This is the second Modiano I’ve read although the first – Suspended Sentences – is really 3 novellas in one volume, Afterimage, Suspended Sentences, and Flowers of Ruin. I guess I can say I’m generally familiar with his work – after Missing Person anyway – the tone and style and usual substance. I understand what the Nobel Prize committee (2014) meant when he was awarded the prize for literature for …
“…the art of memory with which he has evoked the most ungraspable human destinies and uncovered the life world of the Occupation,” although the Occupation is not so prominent in Missing Persons as it is in a couple of the works in Suspended Sentences.
In Missing Person, probably the best known of Modiano’s works, the frame year is 1965 when an unnamed detective realizes he has forgot who he is – name and all – he has amnesia. So he proceeds to look for himself, examining photos and newspaper clippings, etc. interviewing people who mention other people. He follows his trail and tries to remember the faces and places of his own life in Paris. He finally comes up with the name of Guy Roland – or is it Pedro McEvoy or maybe he’s Jimmy Stern? – And that he was married to a woman named Denise –
An ash-blonde. And who perhaps had played an important part in my life. I would have to study her photograph carefully. And, gradually, everything would come back.” (Chapter 4)
Most of the first-person protagonist’s memories go back to the late 1930s when many Jews were leaving France – or trying to. And although it follows along the lines of Modiano’s own biography – the overarching theme is memory and identity. It’s as though he lifted the themes and story from his own unusual life. – And some of the incidents are touched on in his other books, too, a garage in Paris, the boarding school, the photographer and photographs.
“You were right to tell me that in life it is not the future which counts, but the past.” (Chapter 27).
The tension builds as our protagonist remembers who he was/is and what happened to him and Denise and the others.
The ambiance is very, very post-WWII Parisian in the frame story and very Pre-WWII in the inner story which emerges. In the frame story the names of many streets and cafes and apartment complexes are mentioned as well as specific drinks and plants and so on. I think Modiano thoroughly captures a mood here –
Between the theme of memory, melancholy and sense of change, it obviously reminded me of Proust’s volumes but also of Orham Pamuk’s Istanbul, Memories of the City which I read many years ago – probably 2005 – a really delightful if melancholic memoir.
Of course Missing Person is fiction, but so is Swann’s Way. And Modiano cannot possibly be the protagonist because he wasn’t born until 1945, after the Occupation was over, but immediately afterwards.
But Modiano grew up in Paris right after WWII, a period of great melancholy as the people assessed the damage done to and by themselves. Modiano knew the sense of loss, of melancholy, of damage and he probably heard first hand about the people who went missing.
Modiano’s father was from a Sephardic Jewish family and after refusing to wear the yellow star and he worked with the French Nazis in selling blackmarket items. His mother was a struggling movie actress who was often away. Patrick was left to the boarding schools and family.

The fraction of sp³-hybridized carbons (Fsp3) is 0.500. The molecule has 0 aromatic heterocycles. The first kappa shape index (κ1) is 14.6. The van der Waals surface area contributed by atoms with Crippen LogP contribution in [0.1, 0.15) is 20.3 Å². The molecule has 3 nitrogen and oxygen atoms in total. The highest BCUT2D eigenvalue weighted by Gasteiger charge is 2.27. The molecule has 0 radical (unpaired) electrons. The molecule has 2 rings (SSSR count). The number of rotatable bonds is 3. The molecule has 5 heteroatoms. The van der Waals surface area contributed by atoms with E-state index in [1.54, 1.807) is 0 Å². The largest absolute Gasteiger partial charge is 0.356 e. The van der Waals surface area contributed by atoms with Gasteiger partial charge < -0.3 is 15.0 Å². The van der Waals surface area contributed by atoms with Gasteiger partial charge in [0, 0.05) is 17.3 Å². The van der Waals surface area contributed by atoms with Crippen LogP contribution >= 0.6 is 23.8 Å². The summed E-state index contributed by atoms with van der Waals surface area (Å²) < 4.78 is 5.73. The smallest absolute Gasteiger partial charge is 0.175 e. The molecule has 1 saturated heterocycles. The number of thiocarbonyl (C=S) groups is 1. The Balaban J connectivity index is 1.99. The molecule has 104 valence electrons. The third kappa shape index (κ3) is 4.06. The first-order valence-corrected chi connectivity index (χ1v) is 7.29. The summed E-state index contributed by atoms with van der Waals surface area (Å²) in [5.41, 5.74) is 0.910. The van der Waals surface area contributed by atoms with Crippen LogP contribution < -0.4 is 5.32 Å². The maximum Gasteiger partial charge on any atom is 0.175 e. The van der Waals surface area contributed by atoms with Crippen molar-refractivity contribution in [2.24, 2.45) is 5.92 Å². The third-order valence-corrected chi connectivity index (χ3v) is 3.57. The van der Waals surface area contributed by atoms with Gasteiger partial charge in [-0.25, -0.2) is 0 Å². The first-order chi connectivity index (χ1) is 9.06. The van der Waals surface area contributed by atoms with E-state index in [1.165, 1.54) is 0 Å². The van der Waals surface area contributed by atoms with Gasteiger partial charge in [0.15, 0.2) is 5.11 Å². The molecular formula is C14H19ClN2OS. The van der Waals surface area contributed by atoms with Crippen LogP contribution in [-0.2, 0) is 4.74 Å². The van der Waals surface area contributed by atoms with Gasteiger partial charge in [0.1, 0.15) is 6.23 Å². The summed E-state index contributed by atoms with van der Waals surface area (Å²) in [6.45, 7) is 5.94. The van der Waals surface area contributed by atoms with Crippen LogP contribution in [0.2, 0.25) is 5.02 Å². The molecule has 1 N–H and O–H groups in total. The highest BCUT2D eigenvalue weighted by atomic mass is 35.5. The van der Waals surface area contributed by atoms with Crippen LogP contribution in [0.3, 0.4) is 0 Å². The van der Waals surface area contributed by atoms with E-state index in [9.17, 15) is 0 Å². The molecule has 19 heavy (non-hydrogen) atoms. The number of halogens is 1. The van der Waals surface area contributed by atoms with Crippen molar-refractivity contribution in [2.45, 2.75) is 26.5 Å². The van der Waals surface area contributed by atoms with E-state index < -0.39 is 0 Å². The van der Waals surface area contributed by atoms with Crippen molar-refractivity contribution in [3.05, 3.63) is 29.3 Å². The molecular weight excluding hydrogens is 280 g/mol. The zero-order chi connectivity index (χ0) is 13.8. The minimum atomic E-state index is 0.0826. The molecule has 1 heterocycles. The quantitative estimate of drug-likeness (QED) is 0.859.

The themes are what is important in these books – there might be a murder in the “plot” – maybe a really old murder, but the books are really about our memories and the way they live on – how and what we remember – or what we don’t – and what others remember – or don’t – and of course, why this is remembered and not that. Also of concern is how things change, like street and cafe names, and how some things don’t .
Another theme is the loose connections we have with people – what if someone walked into my life asking about someone I knew briefly many years ago and wanted to know where they lived, who they knew – how could I help? My girlfriend’s daughter for instance. The occupation in France uprooted many people, especially in Modiano’s own life – I suppose that plays a part here but not an important one.
If you enjoyed one of Modiano’s books I strongly suggest you go on and read others because they all seem to be in the same general vein – solving the puzzles of memory.
Tu Me Acostumbraste – (YouTube with lyrics in Spanish and English)
“Even today, the French endeavor both to remember and to find ways to forget their country’s trials during World War II; their ambivalence stems from the cunning and original arrangement they devised with the Nazis, which was approved by Hitler and assented to by Philipe Petain, the recently appointed head of the Third Republic, that had ended the Battle of France in June of 1940. This treaty — known by all as the Armistice — had entangled France and the French in a web of cooperation, resistance, accommodation, and, later, of defensiveness, forgetfulness, and guilt from which they are still trying to escape.” -Ronald C. Rosbottom in “When Paris Went Dark,” quoted in the Washington Post:
From Wikipedia on Missing Person:
https://en.wikipedia.org/wiki/Missing_Person_(novel) – spoilers!
Patrick Modiano’s Missing People from Jewish Currents:
“Yet in his relentlessly detailed fictional quest over questions of identity, lost and sometimes nefarious actions of the past, Modiano retains a novelist’s prerogative for romanticizing his subject matter.”
And a long detailed article in the LA Review of Books: